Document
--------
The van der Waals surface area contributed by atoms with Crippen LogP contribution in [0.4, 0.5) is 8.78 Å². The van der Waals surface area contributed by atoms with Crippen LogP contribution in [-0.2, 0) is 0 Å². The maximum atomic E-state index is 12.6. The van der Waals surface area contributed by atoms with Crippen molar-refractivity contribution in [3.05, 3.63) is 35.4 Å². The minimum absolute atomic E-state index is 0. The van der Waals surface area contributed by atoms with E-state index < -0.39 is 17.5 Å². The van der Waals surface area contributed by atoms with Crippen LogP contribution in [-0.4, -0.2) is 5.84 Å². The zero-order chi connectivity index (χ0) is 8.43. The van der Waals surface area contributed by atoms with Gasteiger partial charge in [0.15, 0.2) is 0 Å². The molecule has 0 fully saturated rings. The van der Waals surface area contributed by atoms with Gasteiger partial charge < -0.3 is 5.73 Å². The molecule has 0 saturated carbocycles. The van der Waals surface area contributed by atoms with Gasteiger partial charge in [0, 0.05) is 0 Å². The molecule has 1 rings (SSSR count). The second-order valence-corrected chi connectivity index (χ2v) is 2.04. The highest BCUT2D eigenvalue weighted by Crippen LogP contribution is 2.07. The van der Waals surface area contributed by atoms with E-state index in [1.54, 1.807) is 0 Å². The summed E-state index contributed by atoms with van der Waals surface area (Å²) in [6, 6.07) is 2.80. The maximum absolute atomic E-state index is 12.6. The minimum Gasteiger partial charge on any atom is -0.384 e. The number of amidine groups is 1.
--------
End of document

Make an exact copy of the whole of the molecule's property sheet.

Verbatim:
The van der Waals surface area contributed by atoms with Crippen LogP contribution in [0.4, 0.5) is 8.78 Å². The van der Waals surface area contributed by atoms with Crippen LogP contribution in [-0.2, 0) is 0 Å². The maximum atomic E-state index is 12.6. The van der Waals surface area contributed by atoms with Crippen molar-refractivity contribution in [3.05, 3.63) is 35.4 Å². The minimum absolute atomic E-state index is 0. The van der Waals surface area contributed by atoms with E-state index < -0.39 is 17.5 Å². The van der Waals surface area contributed by atoms with Crippen LogP contribution in [-0.4, -0.2) is 5.84 Å². The zero-order chi connectivity index (χ0) is 8.43. The van der Waals surface area contributed by atoms with Gasteiger partial charge in [0.15, 0.2) is 0 Å². The molecule has 0 fully saturated rings. The van der Waals surface area contributed by atoms with Gasteiger partial charge < -0.3 is 5.73 Å². The molecule has 0 saturated carbocycles. The van der Waals surface area contributed by atoms with Gasteiger partial charge in [0, 0.05) is 0 Å². The molecule has 1 rings (SSSR count). The second-order valence-corrected chi connectivity index (χ2v) is 2.04. The highest BCUT2D eigenvalue weighted by Crippen LogP contribution is 2.07. The van der Waals surface area contributed by atoms with E-state index in [1.54, 1.807) is 0 Å². The summed E-state index contributed by atoms with van der Waals surface area (Å²) in [6, 6.07) is 2.80. The maximum absolute atomic E-state index is 12.6. The minimum Gasteiger partial charge on any atom is -0.384 e. The number of amidine groups is 1.